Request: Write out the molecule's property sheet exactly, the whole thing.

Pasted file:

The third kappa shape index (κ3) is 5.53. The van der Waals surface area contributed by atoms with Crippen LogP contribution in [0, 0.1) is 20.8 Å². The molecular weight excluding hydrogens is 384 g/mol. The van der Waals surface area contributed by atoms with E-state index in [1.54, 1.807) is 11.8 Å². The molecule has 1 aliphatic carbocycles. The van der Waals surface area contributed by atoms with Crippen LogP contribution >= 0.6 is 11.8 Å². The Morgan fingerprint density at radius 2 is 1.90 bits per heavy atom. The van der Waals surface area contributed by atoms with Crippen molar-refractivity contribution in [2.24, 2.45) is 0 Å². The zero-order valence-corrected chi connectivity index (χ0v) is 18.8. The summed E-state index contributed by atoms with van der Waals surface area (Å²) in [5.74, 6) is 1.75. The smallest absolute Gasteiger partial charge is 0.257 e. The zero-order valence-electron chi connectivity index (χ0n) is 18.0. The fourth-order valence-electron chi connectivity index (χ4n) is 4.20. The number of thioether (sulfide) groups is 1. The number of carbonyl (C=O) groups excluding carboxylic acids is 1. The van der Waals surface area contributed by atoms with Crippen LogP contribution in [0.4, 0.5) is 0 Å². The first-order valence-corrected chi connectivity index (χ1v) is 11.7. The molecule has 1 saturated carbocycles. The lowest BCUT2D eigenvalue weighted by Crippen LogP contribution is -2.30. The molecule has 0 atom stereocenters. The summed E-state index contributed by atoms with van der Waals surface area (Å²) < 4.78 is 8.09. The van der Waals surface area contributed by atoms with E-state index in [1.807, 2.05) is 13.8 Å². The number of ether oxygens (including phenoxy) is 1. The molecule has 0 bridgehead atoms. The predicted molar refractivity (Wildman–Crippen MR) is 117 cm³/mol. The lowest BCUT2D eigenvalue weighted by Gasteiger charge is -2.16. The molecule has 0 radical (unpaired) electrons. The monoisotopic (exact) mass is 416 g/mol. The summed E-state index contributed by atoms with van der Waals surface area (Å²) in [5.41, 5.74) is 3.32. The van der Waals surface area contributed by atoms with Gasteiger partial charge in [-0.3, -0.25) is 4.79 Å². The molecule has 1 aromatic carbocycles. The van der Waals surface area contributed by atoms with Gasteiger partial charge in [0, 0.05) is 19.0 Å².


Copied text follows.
The third kappa shape index (κ3) is 5.53. The van der Waals surface area contributed by atoms with Crippen LogP contribution in [0, 0.1) is 20.8 Å². The molecular weight excluding hydrogens is 384 g/mol. The van der Waals surface area contributed by atoms with E-state index in [1.54, 1.807) is 11.8 Å². The molecule has 1 aliphatic carbocycles. The van der Waals surface area contributed by atoms with Crippen LogP contribution >= 0.6 is 11.8 Å². The Morgan fingerprint density at radius 2 is 1.90 bits per heavy atom. The van der Waals surface area contributed by atoms with Crippen molar-refractivity contribution in [2.24, 2.45) is 0 Å². The zero-order valence-corrected chi connectivity index (χ0v) is 18.8. The summed E-state index contributed by atoms with van der Waals surface area (Å²) in [5.74, 6) is 1.75. The smallest absolute Gasteiger partial charge is 0.257 e. The zero-order valence-electron chi connectivity index (χ0n) is 18.0. The fourth-order valence-electron chi connectivity index (χ4n) is 4.20. The number of thioether (sulfide) groups is 1. The number of carbonyl (C=O) groups excluding carboxylic acids is 1. The van der Waals surface area contributed by atoms with Crippen LogP contribution in [0.4, 0.5) is 0 Å². The first-order valence-corrected chi connectivity index (χ1v) is 11.7. The molecule has 1 saturated carbocycles. The lowest BCUT2D eigenvalue weighted by Crippen LogP contribution is -2.30. The molecule has 0 atom stereocenters. The summed E-state index contributed by atoms with van der Waals surface area (Å²) < 4.78 is 8.09. The van der Waals surface area contributed by atoms with E-state index in [1.807, 2.05) is 13.8 Å². The number of ether oxygens (including phenoxy) is 1. The molecule has 0 bridgehead atoms. The predicted molar refractivity (Wildman–Crippen MR) is 117 cm³/mol. The lowest BCUT2D eigenvalue weighted by Gasteiger charge is -2.16. The molecule has 0 radical (unpaired) electrons. The monoisotopic (exact) mass is 416 g/mol. The summed E-state index contributed by atoms with van der Waals surface area (Å²) in [5.41, 5.74) is 3.32. The van der Waals surface area contributed by atoms with Gasteiger partial charge in [-0.3, -0.25) is 4.79 Å². The molecule has 1 aromatic carbocycles. The van der Waals surface area contributed by atoms with Gasteiger partial charge in [0, 0.05) is 19.0 Å².